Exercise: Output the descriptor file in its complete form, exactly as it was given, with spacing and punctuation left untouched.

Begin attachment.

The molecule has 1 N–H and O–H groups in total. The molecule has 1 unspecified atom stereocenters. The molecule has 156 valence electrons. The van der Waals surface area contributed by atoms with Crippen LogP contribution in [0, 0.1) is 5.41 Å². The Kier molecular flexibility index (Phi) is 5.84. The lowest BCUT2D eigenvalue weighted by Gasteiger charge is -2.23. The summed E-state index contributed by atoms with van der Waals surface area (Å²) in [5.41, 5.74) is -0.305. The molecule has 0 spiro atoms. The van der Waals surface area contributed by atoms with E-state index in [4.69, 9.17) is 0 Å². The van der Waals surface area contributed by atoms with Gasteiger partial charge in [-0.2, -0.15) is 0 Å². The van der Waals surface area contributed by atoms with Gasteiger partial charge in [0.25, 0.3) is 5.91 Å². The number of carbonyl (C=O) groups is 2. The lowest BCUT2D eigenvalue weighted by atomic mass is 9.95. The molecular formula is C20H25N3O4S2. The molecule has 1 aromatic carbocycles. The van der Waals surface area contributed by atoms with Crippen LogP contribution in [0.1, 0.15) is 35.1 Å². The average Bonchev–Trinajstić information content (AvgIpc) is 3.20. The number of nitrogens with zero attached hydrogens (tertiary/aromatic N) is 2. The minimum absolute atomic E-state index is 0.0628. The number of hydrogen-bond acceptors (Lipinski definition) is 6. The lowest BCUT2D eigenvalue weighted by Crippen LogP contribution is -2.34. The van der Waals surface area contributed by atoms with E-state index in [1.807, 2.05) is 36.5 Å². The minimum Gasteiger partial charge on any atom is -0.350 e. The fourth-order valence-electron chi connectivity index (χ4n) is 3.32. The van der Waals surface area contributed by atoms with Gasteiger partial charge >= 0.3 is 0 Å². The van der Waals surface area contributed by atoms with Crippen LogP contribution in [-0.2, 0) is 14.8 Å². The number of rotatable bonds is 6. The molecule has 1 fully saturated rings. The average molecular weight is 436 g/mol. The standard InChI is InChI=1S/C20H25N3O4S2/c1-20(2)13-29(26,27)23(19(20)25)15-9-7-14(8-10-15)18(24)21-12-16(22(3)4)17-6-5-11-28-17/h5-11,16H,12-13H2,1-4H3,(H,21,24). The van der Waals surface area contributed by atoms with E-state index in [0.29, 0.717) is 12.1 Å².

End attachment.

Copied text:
The molecule has 1 N–H and O–H groups in total. The molecule has 1 unspecified atom stereocenters. The molecule has 156 valence electrons. The van der Waals surface area contributed by atoms with Crippen LogP contribution in [0, 0.1) is 5.41 Å². The Kier molecular flexibility index (Phi) is 5.84. The lowest BCUT2D eigenvalue weighted by Gasteiger charge is -2.23. The summed E-state index contributed by atoms with van der Waals surface area (Å²) in [5.41, 5.74) is -0.305. The molecule has 0 spiro atoms. The van der Waals surface area contributed by atoms with E-state index in [4.69, 9.17) is 0 Å². The van der Waals surface area contributed by atoms with Gasteiger partial charge in [-0.2, -0.15) is 0 Å². The van der Waals surface area contributed by atoms with Gasteiger partial charge in [0.25, 0.3) is 5.91 Å². The number of carbonyl (C=O) groups is 2. The lowest BCUT2D eigenvalue weighted by atomic mass is 9.95. The molecular formula is C20H25N3O4S2. The molecule has 1 aromatic carbocycles. The van der Waals surface area contributed by atoms with Crippen LogP contribution in [0.1, 0.15) is 35.1 Å². The average Bonchev–Trinajstić information content (AvgIpc) is 3.20. The number of nitrogens with zero attached hydrogens (tertiary/aromatic N) is 2. The minimum absolute atomic E-state index is 0.0628. The number of hydrogen-bond acceptors (Lipinski definition) is 6. The lowest BCUT2D eigenvalue weighted by Crippen LogP contribution is -2.34. The van der Waals surface area contributed by atoms with E-state index in [1.807, 2.05) is 36.5 Å². The minimum Gasteiger partial charge on any atom is -0.350 e. The fourth-order valence-electron chi connectivity index (χ4n) is 3.32. The van der Waals surface area contributed by atoms with Gasteiger partial charge >= 0.3 is 0 Å². The van der Waals surface area contributed by atoms with Crippen LogP contribution in [-0.2, 0) is 14.8 Å². The number of rotatable bonds is 6. The molecule has 1 fully saturated rings. The average molecular weight is 436 g/mol. The standard InChI is InChI=1S/C20H25N3O4S2/c1-20(2)13-29(26,27)23(19(20)25)15-9-7-14(8-10-15)18(24)21-12-16(22(3)4)17-6-5-11-28-17/h5-11,16H,12-13H2,1-4H3,(H,21,24). The van der Waals surface area contributed by atoms with E-state index in [0.29, 0.717) is 12.1 Å².